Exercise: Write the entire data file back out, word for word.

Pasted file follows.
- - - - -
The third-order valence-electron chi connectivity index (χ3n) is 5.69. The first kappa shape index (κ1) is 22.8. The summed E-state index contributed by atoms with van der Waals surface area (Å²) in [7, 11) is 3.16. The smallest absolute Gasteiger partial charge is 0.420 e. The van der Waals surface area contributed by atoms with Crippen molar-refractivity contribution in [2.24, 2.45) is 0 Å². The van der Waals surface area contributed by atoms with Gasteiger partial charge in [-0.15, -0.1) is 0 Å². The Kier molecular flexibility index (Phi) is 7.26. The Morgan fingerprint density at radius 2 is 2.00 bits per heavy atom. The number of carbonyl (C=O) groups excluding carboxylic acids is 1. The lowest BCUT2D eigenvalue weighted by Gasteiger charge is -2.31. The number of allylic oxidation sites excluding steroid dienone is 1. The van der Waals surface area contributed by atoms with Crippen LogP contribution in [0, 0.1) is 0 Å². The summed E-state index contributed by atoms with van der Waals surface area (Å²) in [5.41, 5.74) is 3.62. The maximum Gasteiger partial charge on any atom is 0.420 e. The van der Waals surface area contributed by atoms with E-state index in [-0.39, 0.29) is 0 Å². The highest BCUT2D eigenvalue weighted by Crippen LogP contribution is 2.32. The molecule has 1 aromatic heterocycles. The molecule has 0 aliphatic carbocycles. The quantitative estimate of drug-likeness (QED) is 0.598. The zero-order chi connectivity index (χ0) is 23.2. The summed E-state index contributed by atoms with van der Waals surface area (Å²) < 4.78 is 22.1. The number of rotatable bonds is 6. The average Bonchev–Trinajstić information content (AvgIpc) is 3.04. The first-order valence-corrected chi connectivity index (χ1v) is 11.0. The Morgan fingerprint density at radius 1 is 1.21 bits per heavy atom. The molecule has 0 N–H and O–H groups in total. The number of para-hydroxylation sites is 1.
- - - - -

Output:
The third-order valence-electron chi connectivity index (χ3n) is 5.69. The first kappa shape index (κ1) is 22.8. The summed E-state index contributed by atoms with van der Waals surface area (Å²) in [7, 11) is 3.16. The smallest absolute Gasteiger partial charge is 0.420 e. The van der Waals surface area contributed by atoms with Crippen molar-refractivity contribution in [2.24, 2.45) is 0 Å². The van der Waals surface area contributed by atoms with Gasteiger partial charge in [-0.15, -0.1) is 0 Å². The Kier molecular flexibility index (Phi) is 7.26. The Morgan fingerprint density at radius 2 is 2.00 bits per heavy atom. The number of carbonyl (C=O) groups excluding carboxylic acids is 1. The lowest BCUT2D eigenvalue weighted by Gasteiger charge is -2.31. The number of allylic oxidation sites excluding steroid dienone is 1. The van der Waals surface area contributed by atoms with Crippen LogP contribution in [0, 0.1) is 0 Å². The summed E-state index contributed by atoms with van der Waals surface area (Å²) in [5.41, 5.74) is 3.62. The maximum Gasteiger partial charge on any atom is 0.420 e. The van der Waals surface area contributed by atoms with E-state index in [-0.39, 0.29) is 0 Å². The highest BCUT2D eigenvalue weighted by Crippen LogP contribution is 2.32. The molecule has 1 aromatic heterocycles. The molecule has 0 aliphatic carbocycles. The quantitative estimate of drug-likeness (QED) is 0.598. The zero-order chi connectivity index (χ0) is 23.2. The summed E-state index contributed by atoms with van der Waals surface area (Å²) < 4.78 is 22.1. The number of rotatable bonds is 6. The average Bonchev–Trinajstić information content (AvgIpc) is 3.04. The first-order valence-corrected chi connectivity index (χ1v) is 11.0. The Morgan fingerprint density at radius 1 is 1.21 bits per heavy atom. The molecule has 0 N–H and O–H groups in total. The number of para-hydroxylation sites is 1.